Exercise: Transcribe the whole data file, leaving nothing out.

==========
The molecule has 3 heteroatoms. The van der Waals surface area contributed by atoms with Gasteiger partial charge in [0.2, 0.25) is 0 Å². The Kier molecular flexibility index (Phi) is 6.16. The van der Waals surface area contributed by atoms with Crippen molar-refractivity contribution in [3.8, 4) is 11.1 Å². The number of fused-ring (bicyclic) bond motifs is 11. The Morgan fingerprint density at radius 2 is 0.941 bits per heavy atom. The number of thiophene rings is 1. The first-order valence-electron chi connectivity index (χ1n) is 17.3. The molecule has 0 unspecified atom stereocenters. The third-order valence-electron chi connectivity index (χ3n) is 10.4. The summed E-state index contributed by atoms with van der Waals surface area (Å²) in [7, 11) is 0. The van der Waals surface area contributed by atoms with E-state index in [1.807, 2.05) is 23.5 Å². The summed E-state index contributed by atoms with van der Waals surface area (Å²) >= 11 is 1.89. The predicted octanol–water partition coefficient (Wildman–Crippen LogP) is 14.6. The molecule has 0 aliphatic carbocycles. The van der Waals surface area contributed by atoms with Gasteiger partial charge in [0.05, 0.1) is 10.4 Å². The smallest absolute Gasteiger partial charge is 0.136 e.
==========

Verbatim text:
The molecule has 3 heteroatoms. The van der Waals surface area contributed by atoms with Gasteiger partial charge in [0.2, 0.25) is 0 Å². The Kier molecular flexibility index (Phi) is 6.16. The van der Waals surface area contributed by atoms with Crippen molar-refractivity contribution in [3.8, 4) is 11.1 Å². The number of fused-ring (bicyclic) bond motifs is 11. The Morgan fingerprint density at radius 2 is 0.941 bits per heavy atom. The number of thiophene rings is 1. The first-order valence-electron chi connectivity index (χ1n) is 17.3. The molecule has 0 unspecified atom stereocenters. The third-order valence-electron chi connectivity index (χ3n) is 10.4. The summed E-state index contributed by atoms with van der Waals surface area (Å²) in [7, 11) is 0. The van der Waals surface area contributed by atoms with E-state index in [1.807, 2.05) is 23.5 Å². The summed E-state index contributed by atoms with van der Waals surface area (Å²) >= 11 is 1.89. The predicted octanol–water partition coefficient (Wildman–Crippen LogP) is 14.6. The molecule has 0 aliphatic carbocycles. The van der Waals surface area contributed by atoms with Gasteiger partial charge in [0.05, 0.1) is 10.4 Å². The smallest absolute Gasteiger partial charge is 0.136 e.